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World & Current Events > Selfie culture: narcissism or technology?

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message 1: by Nik (new)

Nik Krasno | 15676 comments 'Selfie' - what a beautiful new word describing the novelty and innovation in new millennium's cultural heritage.
I remember passport photos to capture my physiognomy for offical documents. That was mostly it. Most other photos were against some memorable background.
But nowadays, selfies are probably the most frequent pictures taken in millions every given minute. And those selfie sticks? Some would say it's the most awesome invention of the century.
Have I done selfies? errr...... Confess
But if the phones manufacturers put two cameras on the cellphone, it's for a reason, right?
What do you think: does selfie culture reflect a growing narcissism or is it just a natural response to a technology allowing to shoot backwards and forward? -:)

Tara Woods Turner | 2063 comments It's tempting to define this as narcissism but it doesn't necessarily fit the definition. It is more about using technology as another way to self-express. It is more about validation than clinical self-absorption.

message 3: by Chikamso (new)

Chikamso Efobi (cheexy) | 16 comments I don't think there is anything wrong in selfies, I also don't think it is a sign of narcissism to take selfies. It just reflects the instant gratification culture of modern society. I remember when I was much younger and I had to go to the photographer and wait for 2 weeks after the snap before I lay my hands on my picture. Now it is all instant.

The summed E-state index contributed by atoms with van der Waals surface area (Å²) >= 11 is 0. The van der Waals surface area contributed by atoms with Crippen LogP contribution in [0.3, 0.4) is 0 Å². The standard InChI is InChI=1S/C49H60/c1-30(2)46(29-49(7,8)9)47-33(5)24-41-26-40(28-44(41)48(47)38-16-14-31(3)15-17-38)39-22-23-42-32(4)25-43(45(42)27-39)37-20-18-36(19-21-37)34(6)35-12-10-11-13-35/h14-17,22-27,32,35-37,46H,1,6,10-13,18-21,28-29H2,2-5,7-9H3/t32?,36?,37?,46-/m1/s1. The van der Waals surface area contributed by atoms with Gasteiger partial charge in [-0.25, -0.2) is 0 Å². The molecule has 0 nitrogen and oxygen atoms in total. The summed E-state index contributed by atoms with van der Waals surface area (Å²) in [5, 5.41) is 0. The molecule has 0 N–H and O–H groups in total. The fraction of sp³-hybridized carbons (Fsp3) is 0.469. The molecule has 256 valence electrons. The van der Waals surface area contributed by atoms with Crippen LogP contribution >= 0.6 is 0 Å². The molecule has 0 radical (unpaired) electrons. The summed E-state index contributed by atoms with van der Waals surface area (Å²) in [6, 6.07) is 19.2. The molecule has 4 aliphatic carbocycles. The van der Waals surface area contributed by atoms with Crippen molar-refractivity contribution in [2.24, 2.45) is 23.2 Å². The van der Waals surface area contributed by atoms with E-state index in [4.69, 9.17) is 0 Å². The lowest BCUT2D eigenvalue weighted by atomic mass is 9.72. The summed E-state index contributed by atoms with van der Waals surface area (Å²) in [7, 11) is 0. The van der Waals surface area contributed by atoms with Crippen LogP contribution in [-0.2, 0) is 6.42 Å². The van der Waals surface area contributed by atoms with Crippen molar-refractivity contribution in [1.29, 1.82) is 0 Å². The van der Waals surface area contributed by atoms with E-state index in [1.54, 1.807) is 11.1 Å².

Sometimes when I am in too much of a hurry or not in a place where I can find a mirror, I use my camera to check that everything on my face is in

The fact is that the world is changing and technology is both changing with the needs of those it serves and also driving said change.

I say embrace and monetise it if you can.

message 4: by Annie (new)

Annie Arcane (anniearcane) Eeeek! *waves all crazy-like* Miss Chikamso!!!

Instant gratification? Monetisation?


message 5: by Nik (new)

Nik Krasno | 15676 comments Thinking of monetising selfies, should I offer readers new selfie each week, if they buy the series? -:)
Probably not as appealing as offering a personal post card sent every holiday by some writers to their investors on crowdfunding sites

message 6: by J.J. (new)

J.J. Mainor | 2277 comments I just pity the historians of the future that have to wade through all those pictures to find something important....

message 7: by Nik (new)

Nik Krasno | 15676 comments -:)

message 8: by Tim (new)

Tim Rees | 732 comments I don't like pics of myself, so I have never taken a selfie. I met a woman only a few weeks ago who wanted to keep in touch, so we agreed to connect up of FB. But when I saw her page and all the pics were of her, I thought, no thanks. This woman loves herself a little too much... I've noticed more than a few guys like that as well and I always think two things. 1, it's odd. 2, It's shallow. Whilst love of self is important - if you don't love yourself, how can you possibly expect anyone else to love you. But obsession with self is warning of a personality that expects the world to revolve around them. No thanks.

message 9: by Annie (new)